NewsProtease diagnostic in wound care: round-table meeting

Protease diagnostic in wound care: round-table meeting

Complex wounds, Infection, Service delivery

Protease diagnostic in wound care: round-table meeting The National Health Service (NHS) has undergone significant changes in recent years with clinicians constantly encouraged to work in 'leaner' ways, reducing costs and increasing productivity without compromising the quality of care delivered (Department of Health [DH], 2011). Meeting this challenge is about achieving the highest possible value from the resources available. The Quality, Innovation, Productivity and Prevention (QIPP) programme is all about ensuring that each pound spent is used to bring maximum benefit and quality of care to patients (DH, 2010a).

In order to do this, clinicians need to ensure that patients are seen by the right person at the right point in time, and that they have a full assessment before instigation of treatment. This round table meeting focused on key issues in introducing a new point of care (PoC) diagnostic test, which tie in with the stated objectives of the 2010 White Paper, 'Equity and Excellence Liberating the NHS' (DH, 2010b) of putting the patient at the heart of care, delivering improved healthcare outcomes and empowering healthcare professionals to improve quality.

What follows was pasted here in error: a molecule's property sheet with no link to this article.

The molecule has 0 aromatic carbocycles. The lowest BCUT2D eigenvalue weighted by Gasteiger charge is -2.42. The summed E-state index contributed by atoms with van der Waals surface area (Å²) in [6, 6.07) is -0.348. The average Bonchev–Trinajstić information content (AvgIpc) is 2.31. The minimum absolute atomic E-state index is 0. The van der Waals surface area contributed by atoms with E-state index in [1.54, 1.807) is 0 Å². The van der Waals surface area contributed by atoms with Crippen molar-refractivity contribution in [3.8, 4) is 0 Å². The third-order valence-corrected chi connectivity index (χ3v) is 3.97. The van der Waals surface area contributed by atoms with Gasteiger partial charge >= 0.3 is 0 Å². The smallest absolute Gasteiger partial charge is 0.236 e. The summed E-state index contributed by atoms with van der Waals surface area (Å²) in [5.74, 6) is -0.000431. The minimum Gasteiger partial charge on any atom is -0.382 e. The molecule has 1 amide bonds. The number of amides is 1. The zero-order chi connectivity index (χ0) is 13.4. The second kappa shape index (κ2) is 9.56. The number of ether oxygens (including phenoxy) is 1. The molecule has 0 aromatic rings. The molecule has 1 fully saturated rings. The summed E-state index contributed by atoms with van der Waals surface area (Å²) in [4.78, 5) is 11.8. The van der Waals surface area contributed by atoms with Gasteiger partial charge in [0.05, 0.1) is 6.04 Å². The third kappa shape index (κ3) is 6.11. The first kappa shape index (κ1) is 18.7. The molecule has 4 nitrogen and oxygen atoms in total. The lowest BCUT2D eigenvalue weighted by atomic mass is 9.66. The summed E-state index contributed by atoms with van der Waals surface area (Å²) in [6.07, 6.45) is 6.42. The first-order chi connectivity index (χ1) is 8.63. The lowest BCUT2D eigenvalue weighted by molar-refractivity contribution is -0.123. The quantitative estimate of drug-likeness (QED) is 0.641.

Throughout the text it is evident that the clinicians involved are used to working in a broad range of circumstances with
healthcare professionals whose knowledge and experience vary. They are striving to ensure that any innovation is introduced in the best way for all concerned. The algorithm that they have produced shows how the patient drives care, and the frequent review points guide the clinician to focus on whether or not they are achieving the expected outcome.

Crucial within this system is the need to ensure appropriate use of the test to guide delivery of what may appear to be 'expensive' care based on the unit cost of the product, but which, in reality, has the potential to produce not only cost-savings, but also improved patient outcomes. This document poses almost as many questions as it answers, but serves to provide clinicians with a framework from which to work when introducing this exciting new piece of technology.

Jacqui Fletcher,
Senior Professional Tutor
Department of Dermatology and Wound Healing
Cardiff University
October, 2011 

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